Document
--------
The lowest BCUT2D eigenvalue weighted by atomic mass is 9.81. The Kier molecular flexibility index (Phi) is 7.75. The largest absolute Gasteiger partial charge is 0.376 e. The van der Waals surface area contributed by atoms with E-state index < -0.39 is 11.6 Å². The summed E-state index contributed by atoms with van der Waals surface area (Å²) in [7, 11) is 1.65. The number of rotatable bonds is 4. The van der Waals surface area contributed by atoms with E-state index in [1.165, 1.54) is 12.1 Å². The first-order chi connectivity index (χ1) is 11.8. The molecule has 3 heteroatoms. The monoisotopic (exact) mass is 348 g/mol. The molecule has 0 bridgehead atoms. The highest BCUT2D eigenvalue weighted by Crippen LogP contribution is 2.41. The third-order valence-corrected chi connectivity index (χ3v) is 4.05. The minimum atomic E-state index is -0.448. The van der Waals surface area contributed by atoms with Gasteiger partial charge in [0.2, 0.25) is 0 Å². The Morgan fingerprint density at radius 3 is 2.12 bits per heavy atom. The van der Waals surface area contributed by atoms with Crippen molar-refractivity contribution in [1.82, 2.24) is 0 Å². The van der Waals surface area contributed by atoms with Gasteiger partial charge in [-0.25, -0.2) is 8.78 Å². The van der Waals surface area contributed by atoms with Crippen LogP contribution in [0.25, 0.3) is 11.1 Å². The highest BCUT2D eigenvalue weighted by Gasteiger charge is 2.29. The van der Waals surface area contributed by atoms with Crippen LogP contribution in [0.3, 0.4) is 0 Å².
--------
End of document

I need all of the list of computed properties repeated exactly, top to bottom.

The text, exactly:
The lowest BCUT2D eigenvalue weighted by atomic mass is 9.81. The Kier molecular flexibility index (Phi) is 7.75. The largest absolute Gasteiger partial charge is 0.376 e. The van der Waals surface area contributed by atoms with E-state index < -0.39 is 11.6 Å². The summed E-state index contributed by atoms with van der Waals surface area (Å²) in [7, 11) is 1.65. The number of rotatable bonds is 4. The van der Waals surface area contributed by atoms with E-state index in [1.165, 1.54) is 12.1 Å². The first-order chi connectivity index (χ1) is 11.8. The molecule has 3 heteroatoms. The monoisotopic (exact) mass is 348 g/mol. The molecule has 0 bridgehead atoms. The highest BCUT2D eigenvalue weighted by Crippen LogP contribution is 2.41. The third-order valence-corrected chi connectivity index (χ3v) is 4.05. The minimum atomic E-state index is -0.448. The van der Waals surface area contributed by atoms with Gasteiger partial charge in [0.2, 0.25) is 0 Å². The Morgan fingerprint density at radius 3 is 2.12 bits per heavy atom. The van der Waals surface area contributed by atoms with Crippen molar-refractivity contribution in [1.82, 2.24) is 0 Å². The van der Waals surface area contributed by atoms with Gasteiger partial charge in [-0.25, -0.2) is 8.78 Å². The van der Waals surface area contributed by atoms with Crippen LogP contribution in [0.25, 0.3) is 11.1 Å². The highest BCUT2D eigenvalue weighted by Gasteiger charge is 2.29. The van der Waals surface area contributed by atoms with Crippen LogP contribution in [0.3, 0.4) is 0 Å².